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Prompts to Try Asking ChatGPT

Welcome back to On Tech: A.I., a pop-up newsletter that teaches you about artificial intelligence, how it works and how to use it.

A few months ago, my colleagues Cade Metz and Kevin Roose explained the inner workings of A.I., including chatbots like OpenAI’s ChatGPT, Microsoft’s Bing and Google’s Bard. Now we’re back with a new mission: to help you learn to use A.I. to its full potential.

People from all walks of life — students, coders, artists and accountants — are experimenting with how to use A.I. tools. Employers are posting jobs seeking people who are adept at using them. Pretty soon, if not already, you’ll have the chance to use A.I. to streamline and improve your work and personal life.

As The Times’s personal tech columnist, I’m here to help you figure out how to use these tools safely and responsibly to improve many parts of your life.

I’m going to spend today’s newsletter talking about two general approaches that will be useful in a number of situations.

Then, in the coming weeks, I’ll give you more specific tips for different aspects of your life, including parenting and family life, work, organizing in your personal life, learning/education, creativity, and shopping.

A few common-sense warnings to start:

ChatGPT, Bing and Bard are among the most popular A.I. chatbots. (To use ChatGPT, you’ll need to create an OpenAI account, and it requires a subscription for its most advanced version. Bing requires you to use Microsoft’s Edge web browser. Bard requires a Google account.)

Though they look simple to use — you type something in a box and get answers! — asking questions in the wrong way will produce generic, unhelpful and, sometimes, downright incorrect answers.

It turns out there’s an art to typing in the precise words and framing to generate the most helpful answers. I call these the golden prompts.

The people who are getting the most out of the chatbots have been using variants of these strategies:

“Act as if.” Beginning your prompt with these magic words will instruct the bot to emulate an expert. For example, typing “Act as if you are a tutor for the SATs” or “Act as if you are a personal trainer” will guide the bots to model themselves around people in those professions.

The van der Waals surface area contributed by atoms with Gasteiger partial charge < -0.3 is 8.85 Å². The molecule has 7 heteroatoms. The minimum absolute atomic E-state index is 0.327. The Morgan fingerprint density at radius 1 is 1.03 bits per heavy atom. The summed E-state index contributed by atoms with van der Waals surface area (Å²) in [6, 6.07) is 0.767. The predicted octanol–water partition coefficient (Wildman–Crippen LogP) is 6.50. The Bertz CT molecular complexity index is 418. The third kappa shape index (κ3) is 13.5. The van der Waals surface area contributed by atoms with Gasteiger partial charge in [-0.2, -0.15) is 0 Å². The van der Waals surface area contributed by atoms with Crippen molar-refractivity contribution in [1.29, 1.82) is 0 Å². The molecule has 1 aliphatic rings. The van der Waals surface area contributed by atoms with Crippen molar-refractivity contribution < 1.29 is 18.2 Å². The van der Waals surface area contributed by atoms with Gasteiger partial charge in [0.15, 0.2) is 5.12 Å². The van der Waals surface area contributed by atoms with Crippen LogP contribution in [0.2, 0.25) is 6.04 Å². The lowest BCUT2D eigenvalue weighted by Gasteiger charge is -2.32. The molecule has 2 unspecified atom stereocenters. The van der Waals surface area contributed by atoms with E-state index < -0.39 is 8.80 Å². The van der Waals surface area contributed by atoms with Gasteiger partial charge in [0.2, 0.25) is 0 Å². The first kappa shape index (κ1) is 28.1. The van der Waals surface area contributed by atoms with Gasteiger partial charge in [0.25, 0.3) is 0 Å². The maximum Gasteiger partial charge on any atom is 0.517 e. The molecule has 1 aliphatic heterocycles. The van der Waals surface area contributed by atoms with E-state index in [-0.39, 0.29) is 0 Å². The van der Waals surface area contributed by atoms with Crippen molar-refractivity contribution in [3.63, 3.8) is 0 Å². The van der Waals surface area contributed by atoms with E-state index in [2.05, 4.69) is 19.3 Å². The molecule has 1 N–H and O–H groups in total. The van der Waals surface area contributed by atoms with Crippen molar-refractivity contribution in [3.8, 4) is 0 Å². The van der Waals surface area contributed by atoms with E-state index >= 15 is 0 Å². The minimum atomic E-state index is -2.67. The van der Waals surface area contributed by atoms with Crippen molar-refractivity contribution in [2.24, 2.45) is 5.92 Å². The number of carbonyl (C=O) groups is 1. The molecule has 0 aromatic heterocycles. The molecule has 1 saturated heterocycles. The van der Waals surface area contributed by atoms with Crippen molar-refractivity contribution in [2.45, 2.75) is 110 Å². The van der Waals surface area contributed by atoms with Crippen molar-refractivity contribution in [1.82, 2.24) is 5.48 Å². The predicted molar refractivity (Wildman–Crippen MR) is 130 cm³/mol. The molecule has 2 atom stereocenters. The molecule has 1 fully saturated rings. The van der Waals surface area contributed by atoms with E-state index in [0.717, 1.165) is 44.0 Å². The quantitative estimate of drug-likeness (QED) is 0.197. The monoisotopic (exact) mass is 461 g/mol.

These prompts provide additional context for the A.I. to generate its response. The A.I. doesn’t actually understand what it means to be a tutor or a personal trainer. Instead, the prompt is helping the A.I. to draw on specific statistical patterns in its training data.

A weak prompt with no guidance will generate less helpful results. If all you type is “What should I eat this week?” the chatbot will come up with a generic list of meals for a balanced diet, such as turkey stir fry with a side of colorful veggies for dinner (which, to me, sounds very “meh”).

“Tell me what else you need to do this.” To get results that are more personalized — for example, health advice for your specific body type or medical conditions — invite the bot to request more information.

In the personal trainer example, a prompt could be: “Act as if you are my personal trainer. Create a weekly workout regimen and meal plan for me. Tell me what else you need to do this.” The bot might then ask you for your age, height, weight, dietary restrictions and health goals to tailor a weeklong meal plan and fitness routine for you.

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